So, like any good brother, I gave up trying to contact Sister and went after the bird. I got another brief view of it - this time on the classic rooftop - before it lost me properly. The area is all big gardens, some nice outcropping of limestone, and a surprisingly large number of palms - most showing many berries. So pretty much perfect in a nice sheltered valley near the coast. I don't know why I overlooked it.. [[I suspected I could hear the Goddess of Birding chuckling quietly]]

Sunday saw me get out in the afternoon to chase down the definitely-not-plastic-as-everyone-else-has-yearticked-it Barnacle Goose, which I'd missed in January, but had been reported the day before on Powderham Marsh. It was feeling co-operative and was in the first field to the north of the road on Exminster! I was very happy to be surprised by that, I can tell you, expecting it to be hiding out on the main marsh somewhere.

Caught Off Guard
and Clearly Embarrassed

After making sure there weren't any Pendulines on the pool, I toddled happily over to Powderham anyway, where there was a big flock of Linnet and a few very smart buntings to look at. My hopes for a wandering raptor-y thing were dashed again, though.

On my way home I got another nice surprise - another Little Owl on a power line! This one was right out and up in daylight where any passing Peg could nail it with ease, I don't know what it was thinking?!?

Finally, getting out late from work on Monday afternoon proved fortuitous, as a lovely male Sprawk in full 'look at me' mode came drifting over, scattering Mistle Thrushes and finches before it!

13 February, 2015

Taking The Scenic Hoot

To work this week proved a very good idea [maniac pickups aside] as in a couple of delicious minutes I saw not only a low-flying Tawny, but better yet a Little! Seems like bladdy roadworks do have some uses.

This was in prahb'r Deb'n countryside; rolling hills patched in green and orange fields, copses, hedges, and lovely twisty lanes with insanely picturesque villages and the odd gastropub. For those of a local disposition, both were seen from the road to the Ruptured Duck - Little closer to Stoke, Tawny nearer to Combe [so actually the Little was first, but the sentence up there flowed better the other way - blogtistic licence, folks ;) ]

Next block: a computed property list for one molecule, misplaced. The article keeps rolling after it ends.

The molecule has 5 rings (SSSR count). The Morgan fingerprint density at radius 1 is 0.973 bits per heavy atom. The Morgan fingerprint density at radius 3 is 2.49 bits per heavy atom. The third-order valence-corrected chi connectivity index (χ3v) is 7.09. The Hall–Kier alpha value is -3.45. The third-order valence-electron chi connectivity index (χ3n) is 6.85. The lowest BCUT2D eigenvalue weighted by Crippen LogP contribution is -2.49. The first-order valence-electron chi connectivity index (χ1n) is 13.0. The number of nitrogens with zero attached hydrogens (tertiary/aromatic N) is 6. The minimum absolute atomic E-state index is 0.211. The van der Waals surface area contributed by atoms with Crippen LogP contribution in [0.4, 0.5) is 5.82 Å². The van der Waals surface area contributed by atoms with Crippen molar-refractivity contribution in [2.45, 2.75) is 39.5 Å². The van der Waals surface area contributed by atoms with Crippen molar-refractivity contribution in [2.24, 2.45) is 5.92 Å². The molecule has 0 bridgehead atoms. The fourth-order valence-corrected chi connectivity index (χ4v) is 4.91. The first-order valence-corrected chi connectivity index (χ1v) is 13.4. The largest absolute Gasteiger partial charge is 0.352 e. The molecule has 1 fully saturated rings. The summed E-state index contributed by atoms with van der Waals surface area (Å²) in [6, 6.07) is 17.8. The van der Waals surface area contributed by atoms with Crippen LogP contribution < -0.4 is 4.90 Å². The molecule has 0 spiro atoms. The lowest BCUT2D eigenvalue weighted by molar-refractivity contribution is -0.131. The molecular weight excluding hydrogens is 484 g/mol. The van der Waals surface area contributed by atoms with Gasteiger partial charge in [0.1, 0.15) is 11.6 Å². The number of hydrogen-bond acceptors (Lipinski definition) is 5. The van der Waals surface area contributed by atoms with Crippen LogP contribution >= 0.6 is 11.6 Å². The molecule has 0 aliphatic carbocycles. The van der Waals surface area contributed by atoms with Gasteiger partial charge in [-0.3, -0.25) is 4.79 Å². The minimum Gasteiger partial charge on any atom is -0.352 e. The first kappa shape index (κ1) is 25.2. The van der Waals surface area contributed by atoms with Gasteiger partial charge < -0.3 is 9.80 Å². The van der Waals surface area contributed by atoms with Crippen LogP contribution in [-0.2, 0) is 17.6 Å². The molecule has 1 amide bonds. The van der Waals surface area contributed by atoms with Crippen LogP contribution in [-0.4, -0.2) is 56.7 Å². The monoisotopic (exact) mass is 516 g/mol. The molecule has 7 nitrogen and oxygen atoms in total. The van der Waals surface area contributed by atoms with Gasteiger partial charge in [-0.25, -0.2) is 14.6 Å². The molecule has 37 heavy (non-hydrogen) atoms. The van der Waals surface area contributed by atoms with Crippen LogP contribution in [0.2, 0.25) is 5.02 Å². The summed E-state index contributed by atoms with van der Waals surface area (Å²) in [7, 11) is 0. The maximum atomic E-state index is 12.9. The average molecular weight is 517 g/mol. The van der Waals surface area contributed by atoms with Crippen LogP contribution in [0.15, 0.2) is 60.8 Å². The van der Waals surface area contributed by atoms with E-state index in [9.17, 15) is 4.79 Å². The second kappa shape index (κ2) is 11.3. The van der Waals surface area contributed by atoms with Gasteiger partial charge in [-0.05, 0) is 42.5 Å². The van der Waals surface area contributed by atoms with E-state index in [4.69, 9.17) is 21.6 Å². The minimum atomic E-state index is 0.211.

The Tawny was just flying past after a busy night terrorising the local wildlife, but the Little flew up and landed on a phone line and looked down into the lane in front of me. It seemed for all the world like it had noticed me passing and was using my headlights to see what was there!

In other news, today I was at work and so not seawatching the first front in aaaages. Hmm.

Oh well, eh?

11 February, 2015

Another Thcwewy Duck

The thing about chasing a yearlist is that it means that you have to go chasing yearticks. Birds you may well otherwise not bother spending hours looking for [note the absence of the word 'seeing', there]. Then going out again and again until you do get that seeing thing. Or hearing, to be fair. [[The thought of a seen-only yearlist is frankly unnerving, I must admit. I mean, there's commitment and then there's sheer masochism...]]


Not a huge amount to report, really. I had a wander about Yarner on Saturday with the Folks. There may have been a flask and the last of the currant and walnut flapjacks involved. There were certainly 5 flavours of tits showing very nicely at the hide and the Primroses were starting to show leaf. Must be getting on for spring or something.

Sunday saw me knuckling down after Spoonbills. I'd failed to slog all the way up t'North when I had the chance last month, and fortunately, those 'orrible north winds seem to have blown them down a whole lot closer. Also a certain yankee quacker. [[Assuming they are the same birds, which is at least possible?]]